Should You Renovate or Move? A New Study Weighs the Costs
Apartment dwellers, listen up.
Updated Jan 10, 2019 4:40 PM
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You’ve checked off all the adulting boxes: You’ve bought your own home and set up automatic deposits into your savings account. You’ve spent a few years getting to know the place’s quirks and building a solid nest egg. Finally, you’re ready to do something about your not-quite-updated kitchen…and maybe your bathrooms, too. But is renovating actually worth it? According to a new study by Sweeten and Streeteasy, maybe not. Perhaps it’s just time to move.
Before you start packing your bags, there are a few things to keep in mind. This study looks at a pretty niche demographic: homeowners in New York City, a place where prices are already pretty high compared to smaller cities and towns around the country. The study found that New Yorkers spend an average of $60,000 (!) when selling their homes and relocating, while a full renovation, on the other hand, costs about $18,000 more than that. But a remodel takes less time than a move—on average, it will take four months to do a renovation versus five months to move.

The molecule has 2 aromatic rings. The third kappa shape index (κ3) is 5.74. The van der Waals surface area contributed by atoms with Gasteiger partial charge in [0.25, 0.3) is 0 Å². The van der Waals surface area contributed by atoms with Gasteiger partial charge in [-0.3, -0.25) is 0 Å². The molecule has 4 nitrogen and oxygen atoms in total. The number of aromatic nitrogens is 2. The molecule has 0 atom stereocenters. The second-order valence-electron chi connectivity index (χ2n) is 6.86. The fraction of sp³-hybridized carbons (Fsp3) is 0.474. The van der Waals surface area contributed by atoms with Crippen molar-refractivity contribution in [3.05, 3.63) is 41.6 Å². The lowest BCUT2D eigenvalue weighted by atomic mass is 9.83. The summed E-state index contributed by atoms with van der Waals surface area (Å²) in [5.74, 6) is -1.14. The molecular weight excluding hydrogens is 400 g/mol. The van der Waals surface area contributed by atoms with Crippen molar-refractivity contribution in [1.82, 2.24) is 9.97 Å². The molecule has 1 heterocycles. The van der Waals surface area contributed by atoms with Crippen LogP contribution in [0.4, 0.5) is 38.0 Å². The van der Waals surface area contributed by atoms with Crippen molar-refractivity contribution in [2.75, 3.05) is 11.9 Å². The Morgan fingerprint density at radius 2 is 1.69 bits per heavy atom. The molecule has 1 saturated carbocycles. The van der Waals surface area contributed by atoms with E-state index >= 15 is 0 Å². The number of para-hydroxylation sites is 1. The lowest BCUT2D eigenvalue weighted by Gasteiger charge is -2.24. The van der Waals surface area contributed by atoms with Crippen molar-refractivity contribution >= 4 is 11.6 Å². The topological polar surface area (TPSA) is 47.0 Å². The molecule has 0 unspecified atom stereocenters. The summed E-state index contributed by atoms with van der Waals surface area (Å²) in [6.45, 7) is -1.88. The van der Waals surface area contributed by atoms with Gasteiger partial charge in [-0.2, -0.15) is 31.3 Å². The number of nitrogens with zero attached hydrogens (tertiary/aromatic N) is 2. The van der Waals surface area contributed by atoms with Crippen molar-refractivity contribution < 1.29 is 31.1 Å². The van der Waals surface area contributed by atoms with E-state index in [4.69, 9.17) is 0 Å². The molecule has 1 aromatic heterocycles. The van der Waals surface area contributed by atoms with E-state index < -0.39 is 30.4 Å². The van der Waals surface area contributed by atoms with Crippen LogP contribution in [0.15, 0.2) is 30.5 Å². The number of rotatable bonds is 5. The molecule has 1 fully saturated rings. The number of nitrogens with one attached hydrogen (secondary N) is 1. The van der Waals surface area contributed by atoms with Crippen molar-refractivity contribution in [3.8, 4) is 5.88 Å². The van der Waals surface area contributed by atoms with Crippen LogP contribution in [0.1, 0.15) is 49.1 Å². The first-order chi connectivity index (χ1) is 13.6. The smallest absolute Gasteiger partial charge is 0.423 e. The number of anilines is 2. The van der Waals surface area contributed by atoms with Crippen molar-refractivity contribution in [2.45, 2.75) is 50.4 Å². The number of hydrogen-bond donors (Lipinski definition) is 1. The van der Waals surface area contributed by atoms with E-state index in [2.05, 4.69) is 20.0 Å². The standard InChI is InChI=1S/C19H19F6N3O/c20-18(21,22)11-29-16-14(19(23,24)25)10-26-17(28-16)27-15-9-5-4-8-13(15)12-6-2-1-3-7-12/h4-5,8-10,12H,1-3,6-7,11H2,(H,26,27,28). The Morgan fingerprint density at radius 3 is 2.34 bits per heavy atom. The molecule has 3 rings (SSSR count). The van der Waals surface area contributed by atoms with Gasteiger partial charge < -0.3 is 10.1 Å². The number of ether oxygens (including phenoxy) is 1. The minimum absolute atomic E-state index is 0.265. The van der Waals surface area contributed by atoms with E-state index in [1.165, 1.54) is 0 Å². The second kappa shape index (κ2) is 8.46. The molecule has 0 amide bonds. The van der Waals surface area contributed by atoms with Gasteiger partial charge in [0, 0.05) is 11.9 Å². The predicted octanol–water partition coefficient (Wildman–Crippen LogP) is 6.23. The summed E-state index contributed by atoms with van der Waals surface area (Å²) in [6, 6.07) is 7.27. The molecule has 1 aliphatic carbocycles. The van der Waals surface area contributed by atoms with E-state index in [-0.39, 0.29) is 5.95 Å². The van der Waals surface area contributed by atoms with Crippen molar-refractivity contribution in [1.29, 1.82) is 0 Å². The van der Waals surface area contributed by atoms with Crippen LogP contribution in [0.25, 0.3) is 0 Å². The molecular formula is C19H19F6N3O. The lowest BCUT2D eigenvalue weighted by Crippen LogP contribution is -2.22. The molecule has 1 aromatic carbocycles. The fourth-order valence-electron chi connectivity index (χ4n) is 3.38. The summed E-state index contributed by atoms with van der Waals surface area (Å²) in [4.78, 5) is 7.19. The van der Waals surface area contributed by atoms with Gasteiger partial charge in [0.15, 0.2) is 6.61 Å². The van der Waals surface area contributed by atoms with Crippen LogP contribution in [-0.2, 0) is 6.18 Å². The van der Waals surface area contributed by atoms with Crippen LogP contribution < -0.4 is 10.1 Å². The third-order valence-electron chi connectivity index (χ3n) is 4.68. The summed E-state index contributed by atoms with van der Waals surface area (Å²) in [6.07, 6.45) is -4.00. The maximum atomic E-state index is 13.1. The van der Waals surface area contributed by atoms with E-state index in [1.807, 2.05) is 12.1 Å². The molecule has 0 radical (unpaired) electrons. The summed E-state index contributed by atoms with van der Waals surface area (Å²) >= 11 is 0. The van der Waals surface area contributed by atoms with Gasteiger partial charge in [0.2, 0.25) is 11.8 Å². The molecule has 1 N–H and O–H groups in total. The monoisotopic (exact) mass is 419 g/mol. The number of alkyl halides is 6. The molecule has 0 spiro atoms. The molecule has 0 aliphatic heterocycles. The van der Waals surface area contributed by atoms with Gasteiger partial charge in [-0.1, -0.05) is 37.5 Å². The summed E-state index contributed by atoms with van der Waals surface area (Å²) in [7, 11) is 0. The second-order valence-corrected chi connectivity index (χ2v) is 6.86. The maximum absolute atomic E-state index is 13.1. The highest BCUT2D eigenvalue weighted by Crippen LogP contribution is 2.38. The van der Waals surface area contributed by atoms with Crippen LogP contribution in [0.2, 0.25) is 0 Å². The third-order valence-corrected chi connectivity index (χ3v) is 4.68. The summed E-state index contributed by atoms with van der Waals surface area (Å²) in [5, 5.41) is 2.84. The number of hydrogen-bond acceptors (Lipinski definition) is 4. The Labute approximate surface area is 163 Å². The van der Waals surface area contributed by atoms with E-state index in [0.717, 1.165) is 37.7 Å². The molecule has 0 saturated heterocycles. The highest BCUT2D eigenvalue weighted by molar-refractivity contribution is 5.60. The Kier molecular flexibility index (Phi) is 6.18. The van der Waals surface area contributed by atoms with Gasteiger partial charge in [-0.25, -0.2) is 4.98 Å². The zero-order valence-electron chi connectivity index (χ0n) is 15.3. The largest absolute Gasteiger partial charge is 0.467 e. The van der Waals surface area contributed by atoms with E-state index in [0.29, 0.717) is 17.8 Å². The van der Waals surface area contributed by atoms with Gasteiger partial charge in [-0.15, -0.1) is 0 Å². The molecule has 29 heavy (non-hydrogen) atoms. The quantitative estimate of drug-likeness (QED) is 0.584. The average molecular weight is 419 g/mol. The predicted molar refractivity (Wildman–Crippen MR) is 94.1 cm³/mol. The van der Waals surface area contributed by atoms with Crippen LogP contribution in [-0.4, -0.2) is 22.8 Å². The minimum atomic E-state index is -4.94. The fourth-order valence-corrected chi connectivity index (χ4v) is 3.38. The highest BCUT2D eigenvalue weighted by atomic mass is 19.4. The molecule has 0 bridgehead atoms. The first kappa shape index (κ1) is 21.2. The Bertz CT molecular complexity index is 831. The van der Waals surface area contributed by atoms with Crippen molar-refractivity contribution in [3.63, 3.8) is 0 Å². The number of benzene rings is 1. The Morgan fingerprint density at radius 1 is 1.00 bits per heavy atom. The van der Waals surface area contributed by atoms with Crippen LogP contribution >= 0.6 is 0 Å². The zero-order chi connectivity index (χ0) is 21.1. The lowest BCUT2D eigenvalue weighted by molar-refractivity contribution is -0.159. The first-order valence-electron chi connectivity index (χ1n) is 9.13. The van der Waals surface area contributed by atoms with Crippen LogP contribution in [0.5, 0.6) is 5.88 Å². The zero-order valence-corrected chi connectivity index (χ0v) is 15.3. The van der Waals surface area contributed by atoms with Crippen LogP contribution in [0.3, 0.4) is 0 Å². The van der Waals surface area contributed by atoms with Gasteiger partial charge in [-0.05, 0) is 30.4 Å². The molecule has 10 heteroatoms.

What it comes down to is what you’re willing to spend: time or cash.
If you’re torn, consider what you like about your current home and what you don’t. A smaller bathroom renovation will set you back less, about $24,000, and take three to six weeks, whereas a more involved, full apartment renovation will cost about $78,000, and take eight to 16 weeks.
“We always encourage homeowners deciding between renovating and moving to consider the long-term plan,” says Randi MacColl, CMO of Sweeten. “Think about what you love most about your space and what your family will need from it down the road. If you know this is not your forever home, invest in the types of remodels that will bring you a strong return on your spend.”
Think big picture: If the end result is your dream home, the investment is bound to be worth it.
See renovation inspiration: 7 Renovation Steps to Take Before Swinging the Sledgehammer You Don’t Have to Spend a Fortune on a Stunning Concrete Fireplace—We Did It for $215 Calling All Renovators-to-Be: The Average Kitchen Remodel Cost Just Spiked